But “dual-mode” systems might just succeed where PRT seems doomed to fail. The Danish RUF system envisaged by Palle Jensen, for example, resembles PRT but with one key difference: vehicles have wheels as well as a slot allowing them to travel on a monorail, so they can drive off the rail onto a normal road. Once on a road, the occupant would take over from the computer, and the Ruf vehicle-the term comes from a Danish saying meaning to “go fast”-would become an electric car.
Build a fast network of guideways in a busy city center and people would have a strong incentive not just to use public Ruf vehicles, but also to buy their own dual-mode vehicle. Commuters could drive onto the guideway, sit back, and read as they are chauffeured into the city. At work they would jump out, leaving their vehicles to park themselves. Unlike PRT, such a system could grow organically, as each network would serve a large area around it and people nearby could buy into it. And a dual-mode system might even win the support of car manufacturers, who could easily switch to producing dual-mode vehicles.
The RUF system can reduce energy consumption from individual traffic. The main factor is the reduction of air resistance due to the close coupling of vehicles. The energy consumption per Ruf can is reduced to less than 1/3 at 100 km/h. Since RUF is an electric system, renewable sources can be used without problems. A combination of windmills and a RUF rail could be used over water. Solar cells can also be integrated into the system and ensure completely sustainable transportation.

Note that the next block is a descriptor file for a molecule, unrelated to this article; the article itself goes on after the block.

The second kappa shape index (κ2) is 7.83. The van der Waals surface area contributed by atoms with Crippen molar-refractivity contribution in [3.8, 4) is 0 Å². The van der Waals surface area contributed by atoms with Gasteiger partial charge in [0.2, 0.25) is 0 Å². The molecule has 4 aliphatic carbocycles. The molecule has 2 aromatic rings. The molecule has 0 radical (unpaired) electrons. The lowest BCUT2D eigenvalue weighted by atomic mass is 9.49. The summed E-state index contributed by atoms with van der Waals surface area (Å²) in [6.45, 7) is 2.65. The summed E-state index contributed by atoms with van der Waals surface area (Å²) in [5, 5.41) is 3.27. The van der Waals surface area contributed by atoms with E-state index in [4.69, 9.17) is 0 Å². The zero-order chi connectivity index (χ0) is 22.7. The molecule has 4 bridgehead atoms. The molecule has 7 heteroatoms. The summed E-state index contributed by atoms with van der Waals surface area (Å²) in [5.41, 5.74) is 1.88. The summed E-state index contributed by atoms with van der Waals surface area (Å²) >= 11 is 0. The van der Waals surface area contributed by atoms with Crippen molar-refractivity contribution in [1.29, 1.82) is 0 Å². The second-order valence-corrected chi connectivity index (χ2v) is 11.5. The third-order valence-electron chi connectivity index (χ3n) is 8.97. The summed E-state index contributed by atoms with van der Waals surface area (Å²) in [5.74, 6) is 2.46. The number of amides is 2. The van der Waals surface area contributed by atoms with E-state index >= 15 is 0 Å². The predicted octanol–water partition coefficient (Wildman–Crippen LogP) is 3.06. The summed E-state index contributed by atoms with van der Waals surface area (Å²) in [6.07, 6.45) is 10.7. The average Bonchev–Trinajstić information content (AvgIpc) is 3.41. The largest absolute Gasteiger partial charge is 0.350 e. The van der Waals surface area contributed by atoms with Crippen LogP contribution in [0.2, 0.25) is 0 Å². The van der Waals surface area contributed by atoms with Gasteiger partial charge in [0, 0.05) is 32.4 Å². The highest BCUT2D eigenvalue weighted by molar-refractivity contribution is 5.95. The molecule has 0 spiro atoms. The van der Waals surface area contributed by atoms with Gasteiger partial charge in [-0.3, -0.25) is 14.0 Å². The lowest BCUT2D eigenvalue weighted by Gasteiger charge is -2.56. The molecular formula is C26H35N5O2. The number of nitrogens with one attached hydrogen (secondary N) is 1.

Of Course, creating a new transport system will not be cheap or easy. But unlike adding a dedicated bus lane here or extending the underground railway there, an innovative system such as Jensen’s could transform cities. The vehicles in a RUF system rides” very safely on top of a triangular monorail. This means that derailments are impossible and that the users will feel safe because it is easy to understand that when the rail is actually inside the vehicle it is absolutely stable. The special rail brake ensures that braking power is always available even during bad weather. The brake can squeeze as hard against the rail as required in order to bring the vehicle to a safe stop. If a vehicle has to be evacuated, a walkway between the two rails can be used.
And it’s not just a matter of saving a few minutes a day. According to the Red Cross, more than 30 million people have died in road accidents in the past century-three times the number killed in the First World War-and the annual death toll is rising. and what’s more the Red Cross believes road accidents will become the third biggest cause of death and disability by 2020, ahead of diseases such as AIDS and tuberculosis. Surely we can find a better way to get around.